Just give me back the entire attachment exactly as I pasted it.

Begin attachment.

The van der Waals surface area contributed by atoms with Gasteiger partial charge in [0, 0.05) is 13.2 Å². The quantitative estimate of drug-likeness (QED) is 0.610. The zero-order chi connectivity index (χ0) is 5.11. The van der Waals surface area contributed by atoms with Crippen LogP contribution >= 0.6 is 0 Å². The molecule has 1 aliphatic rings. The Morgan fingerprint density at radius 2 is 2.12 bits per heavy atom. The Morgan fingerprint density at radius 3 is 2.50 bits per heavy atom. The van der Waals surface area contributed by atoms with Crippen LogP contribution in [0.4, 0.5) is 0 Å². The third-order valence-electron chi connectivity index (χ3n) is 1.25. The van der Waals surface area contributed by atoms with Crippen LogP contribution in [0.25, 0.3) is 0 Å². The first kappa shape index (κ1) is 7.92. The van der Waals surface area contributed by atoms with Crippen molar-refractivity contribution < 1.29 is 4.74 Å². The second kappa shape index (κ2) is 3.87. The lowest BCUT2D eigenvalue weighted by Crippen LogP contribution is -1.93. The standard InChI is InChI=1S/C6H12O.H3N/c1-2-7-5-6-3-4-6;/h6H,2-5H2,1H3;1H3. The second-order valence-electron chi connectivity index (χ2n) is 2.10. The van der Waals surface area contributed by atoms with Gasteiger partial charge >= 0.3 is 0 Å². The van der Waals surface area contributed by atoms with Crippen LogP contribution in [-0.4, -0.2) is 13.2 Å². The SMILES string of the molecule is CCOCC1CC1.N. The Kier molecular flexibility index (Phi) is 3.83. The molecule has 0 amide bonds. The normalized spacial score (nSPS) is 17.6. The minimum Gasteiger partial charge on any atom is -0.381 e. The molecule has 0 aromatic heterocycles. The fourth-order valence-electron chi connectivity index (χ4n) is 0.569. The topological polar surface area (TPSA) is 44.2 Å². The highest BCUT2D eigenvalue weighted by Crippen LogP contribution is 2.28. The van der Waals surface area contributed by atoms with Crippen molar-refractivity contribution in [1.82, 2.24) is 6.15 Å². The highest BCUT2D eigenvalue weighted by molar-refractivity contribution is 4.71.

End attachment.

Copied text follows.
The van der Waals surface area contributed by atoms with Gasteiger partial charge in [0, 0.05) is 13.2 Å². The quantitative estimate of drug-likeness (QED) is 0.610. The zero-order chi connectivity index (χ0) is 5.11. The van der Waals surface area contributed by atoms with Crippen LogP contribution >= 0.6 is 0 Å². The molecule has 1 aliphatic rings. The Morgan fingerprint density at radius 2 is 2.12 bits per heavy atom. The Morgan fingerprint density at radius 3 is 2.50 bits per heavy atom. The van der Waals surface area contributed by atoms with Crippen LogP contribution in [0.4, 0.5) is 0 Å². The third-order valence-electron chi connectivity index (χ3n) is 1.25. The van der Waals surface area contributed by atoms with Crippen LogP contribution in [0.25, 0.3) is 0 Å². The first kappa shape index (κ1) is 7.92. The van der Waals surface area contributed by atoms with Crippen molar-refractivity contribution < 1.29 is 4.74 Å². The second kappa shape index (κ2) is 3.87. The lowest BCUT2D eigenvalue weighted by Crippen LogP contribution is -1.93. The standard InChI is InChI=1S/C6H12O.H3N/c1-2-7-5-6-3-4-6;/h6H,2-5H2,1H3;1H3. The second-order valence-electron chi connectivity index (χ2n) is 2.10. The van der Waals surface area contributed by atoms with Gasteiger partial charge >= 0.3 is 0 Å². The van der Waals surface area contributed by atoms with Crippen LogP contribution in [-0.4, -0.2) is 13.2 Å². The SMILES string of the molecule is CCOCC1CC1.N. The Kier molecular flexibility index (Phi) is 3.83. The molecule has 0 amide bonds. The normalized spacial score (nSPS) is 17.6. The minimum Gasteiger partial charge on any atom is -0.381 e. The molecule has 0 aromatic heterocycles. The fourth-order valence-electron chi connectivity index (χ4n) is 0.569. The topological polar surface area (TPSA) is 44.2 Å². The highest BCUT2D eigenvalue weighted by Crippen LogP contribution is 2.28. The van der Waals surface area contributed by atoms with Crippen molar-refractivity contribution in [1.82, 2.24) is 6.15 Å². The highest BCUT2D eigenvalue weighted by molar-refractivity contribution is 4.71.